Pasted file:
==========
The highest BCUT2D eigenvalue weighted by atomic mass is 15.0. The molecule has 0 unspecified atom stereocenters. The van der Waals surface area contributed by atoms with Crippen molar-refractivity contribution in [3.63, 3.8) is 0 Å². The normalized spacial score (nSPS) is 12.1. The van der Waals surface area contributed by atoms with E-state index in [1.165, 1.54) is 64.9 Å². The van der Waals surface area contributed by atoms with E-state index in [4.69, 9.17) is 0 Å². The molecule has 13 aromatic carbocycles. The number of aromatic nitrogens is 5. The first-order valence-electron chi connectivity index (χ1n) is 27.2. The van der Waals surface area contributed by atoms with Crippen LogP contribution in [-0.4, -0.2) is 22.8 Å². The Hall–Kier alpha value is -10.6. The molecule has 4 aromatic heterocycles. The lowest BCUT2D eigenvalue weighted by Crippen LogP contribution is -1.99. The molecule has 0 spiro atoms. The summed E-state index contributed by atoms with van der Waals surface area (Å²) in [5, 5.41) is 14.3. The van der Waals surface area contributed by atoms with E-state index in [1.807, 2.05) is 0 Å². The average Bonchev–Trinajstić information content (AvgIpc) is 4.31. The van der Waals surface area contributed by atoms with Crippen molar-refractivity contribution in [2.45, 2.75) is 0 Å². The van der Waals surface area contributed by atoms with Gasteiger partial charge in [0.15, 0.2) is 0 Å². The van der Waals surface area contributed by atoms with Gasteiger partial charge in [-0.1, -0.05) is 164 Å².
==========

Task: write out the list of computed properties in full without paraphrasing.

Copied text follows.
The highest BCUT2D eigenvalue weighted by atomic mass is 15.0. The molecule has 0 unspecified atom stereocenters. The van der Waals surface area contributed by atoms with Crippen molar-refractivity contribution in [3.63, 3.8) is 0 Å². The normalized spacial score (nSPS) is 12.1. The van der Waals surface area contributed by atoms with E-state index in [1.165, 1.54) is 64.9 Å². The van der Waals surface area contributed by atoms with E-state index in [4.69, 9.17) is 0 Å². The molecule has 13 aromatic carbocycles. The number of aromatic nitrogens is 5. The first-order valence-electron chi connectivity index (χ1n) is 27.2. The van der Waals surface area contributed by atoms with Crippen LogP contribution in [-0.4, -0.2) is 22.8 Å². The Hall–Kier alpha value is -10.6. The molecule has 4 aromatic heterocycles. The lowest BCUT2D eigenvalue weighted by Crippen LogP contribution is -1.99. The molecule has 0 spiro atoms. The summed E-state index contributed by atoms with van der Waals surface area (Å²) in [5, 5.41) is 14.3. The van der Waals surface area contributed by atoms with E-state index in [1.807, 2.05) is 0 Å². The average Bonchev–Trinajstić information content (AvgIpc) is 4.31. The van der Waals surface area contributed by atoms with Crippen molar-refractivity contribution in [2.45, 2.75) is 0 Å². The van der Waals surface area contributed by atoms with Gasteiger partial charge in [0.15, 0.2) is 0 Å². The van der Waals surface area contributed by atoms with Gasteiger partial charge in [-0.1, -0.05) is 164 Å².